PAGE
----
It took me a while to sit down and write about the final leg of my European adventure, my tour of the continent, a journey in search of insight into performance decision making. I began my excursion in Yorkshire with the Brownlee brothers, the best of the best, two brothers performing at the pinnacle, not only by their own standard but that of our sports; they are the evolution of the triathlete built on the Simon Lessing model, swim at the front, bike off the front, run faster then anyone else. To start with the Brownlees it was appropriate to finish with a man who has few peers coaching at his level (although I was coached by a couple of them), the grand master of coaching in our sport, an original, Brett Sutton. Brett is no stranger to controversy, some self inflicted, while other criticism simply comes with the territory, to be the best ruffles some feathers. I will chose to leave these be. I first heard of Brett many many moons ago. I believe I made it onto his radar in the early days when he was the Australian National team coach and I was a try hard junior racer attending a talent ID camp at the Australian Institute of sport. It was 1994 or 95 and the camp was called CASIO 2000, or something like that. We ran on treadmills with Vo2mX apparatus hanging from the ceiling, the selectors were determined to be ahead of the curve identifying the next generation of talent, observing from behind a desk in a lab coat they admired their fancy equipment while waxing on about their new special protocols. Apparently I barely registered as a blip, my capacity to dissect and orchestrate optimum performance lost in the dark of the data mine, blind as it looks only for what it thinks it wants to see. I don't know if Brett was there, I can't imagine he was, but it was the first I heard of him, like an underground murmur the athletes spoke of Suttos squad with reverence and aspiration, we all wanted to be the next Ben Bright, a clumsy red headed Phoenix risen from the ashes under the watchful eye of coach Sutto (and truly one of the best blokes I had the privilege of knowing during my racing career). Brett exists only out in the field, in the trenches. He isn't interested in engineering numbers, cutting edge protocols and lab coats. He wants to know the athletes, he understands what makes them tick, what buttons to push and how to enable them to discover their own capacity, take agency of their destiny. Brett instilled in his athletes a fierce work ethic and relentless determination. No set was too big, no mountain too high, his athletes pounded the rock day and night, Brett understood the human capacity to work, and keep working. If I give the impression he was pounding their head on the rock I have done Brett, and his athletes, an injustice. He is methodical, pays attention to every detail and listens intently to his athletes, attuned to what they say, and what they don't say. He expects his squad to be resilient athletes and strong minded individuals. The stories which proceeded the Sutto squad created a myth of sorts, we heard they trained in the harshest location possible, they lived up a mountain with no distractions, they ran marathons on the treadmill looking at the wall, they weren't allowed water, were forced to ride 100's of kms home from races, they ran four times a day. Their legend preceded them and Brett was the master of creating a mystic without even trying, if it was premeditated it was backed up by the athletes quite head down focus and attitude rooted in the belief that no one prepared more thoroughly. I saw first hand an example of the shift athletes made when they passed through the gates of Sutto's fefhdiem after Greg Bennett came back from his first camp. Benno would be the first to tell you he went into camp with one set of expectations, of himself, and what he was entitled to, and he came out a different person. He had a sharper refined edge, like a blade forged in the furnace by a master craftsman, he radiated relentless and he approached racing as a boxer might, one who never stops preparing. As if every bout was just another moment in the day, the only break he took from punching the bag was walking to the ring and when he was done, no matter how he did, he simply walked out the way he came, and went back to punching the bag. Benno learned to love punching the bag. Sutto instilled this in his athletes, ingrained it in their DNA. My first World Cup was in Ishigaki Jumi, a two day journey from Australia to the far atol like islands sprinkled like stunning jewels surrounded by coral reefs dangling like a pendant off the main islands of Japan and inhabited by the most wonderful people. The food, the culture and the adventure have stayed with me as memories that exemplified what a privilege it was to be a triathlete on the circuit, but the defining moment of that trip happened sitting at breakfast on race morning watching an individual do lap after lap of the tiny hotel pool with giant paddles strapped to her hands. She was there when we arrived and continued long past the end of our leisurely race morning oatmeals and coffee. Joanna King swam 6k in a 18meter pool in the morning, and if I recall correctly, she won the race later that afternoon. If you went through the results you would see my 46th or 44th, something in the 40's, and in the top 10, Sutto athlete after Sutto athlete, everyone one of which was most likely assigned a workout to address their weakness before and after the race, on race day. They worked and they worked. And their coach showed up in a suit, a proper suit complete with tie. He did this out of respect for his athletes, for the work they put in. I don't think he does it anymore but we used to see Sutto at the races sweating in his suit, running around the course, cheering on his boxers.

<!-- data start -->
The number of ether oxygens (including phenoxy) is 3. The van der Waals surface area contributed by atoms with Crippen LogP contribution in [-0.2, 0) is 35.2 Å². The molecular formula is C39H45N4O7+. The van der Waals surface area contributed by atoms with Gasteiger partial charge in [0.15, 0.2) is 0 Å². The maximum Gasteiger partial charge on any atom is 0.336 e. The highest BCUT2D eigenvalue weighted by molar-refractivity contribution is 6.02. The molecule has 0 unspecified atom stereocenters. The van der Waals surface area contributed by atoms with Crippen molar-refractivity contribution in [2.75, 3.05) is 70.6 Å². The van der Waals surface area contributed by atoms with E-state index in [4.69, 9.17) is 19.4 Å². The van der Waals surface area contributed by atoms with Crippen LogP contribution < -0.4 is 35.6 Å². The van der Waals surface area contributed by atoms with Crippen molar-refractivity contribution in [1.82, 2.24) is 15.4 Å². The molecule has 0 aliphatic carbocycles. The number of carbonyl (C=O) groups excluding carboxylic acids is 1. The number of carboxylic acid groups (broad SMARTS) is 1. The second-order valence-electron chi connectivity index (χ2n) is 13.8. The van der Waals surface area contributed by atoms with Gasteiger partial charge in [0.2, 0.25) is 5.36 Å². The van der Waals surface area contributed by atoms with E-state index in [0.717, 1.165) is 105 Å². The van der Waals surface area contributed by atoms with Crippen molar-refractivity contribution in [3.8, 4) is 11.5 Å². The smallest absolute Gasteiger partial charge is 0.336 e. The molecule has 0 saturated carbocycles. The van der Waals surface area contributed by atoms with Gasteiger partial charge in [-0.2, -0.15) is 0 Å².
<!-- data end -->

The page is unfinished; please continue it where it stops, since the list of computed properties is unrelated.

When I arrived in St. Moritz it was none other then the man himself there to pick me up. It was as if no days had passed since we last connected, Sutto was in full form telling stories, dissecting races, talking life in Switzerland, the difference between French Swiss and German Swiss, the rivalry. He spoke of his daughters tennis aspirations, and her fearless skiing exploits. We sat as two dads talking about our kids, their quirks and quarks, we talked about watching coaches with our kids, how interesting it was to be on the other side, how at times it was difficult to sit back and at others, when our children were just in the moment playing sports they loved, how it was such a pleasure to simply be observers with nothing more to contribute then awe and joy.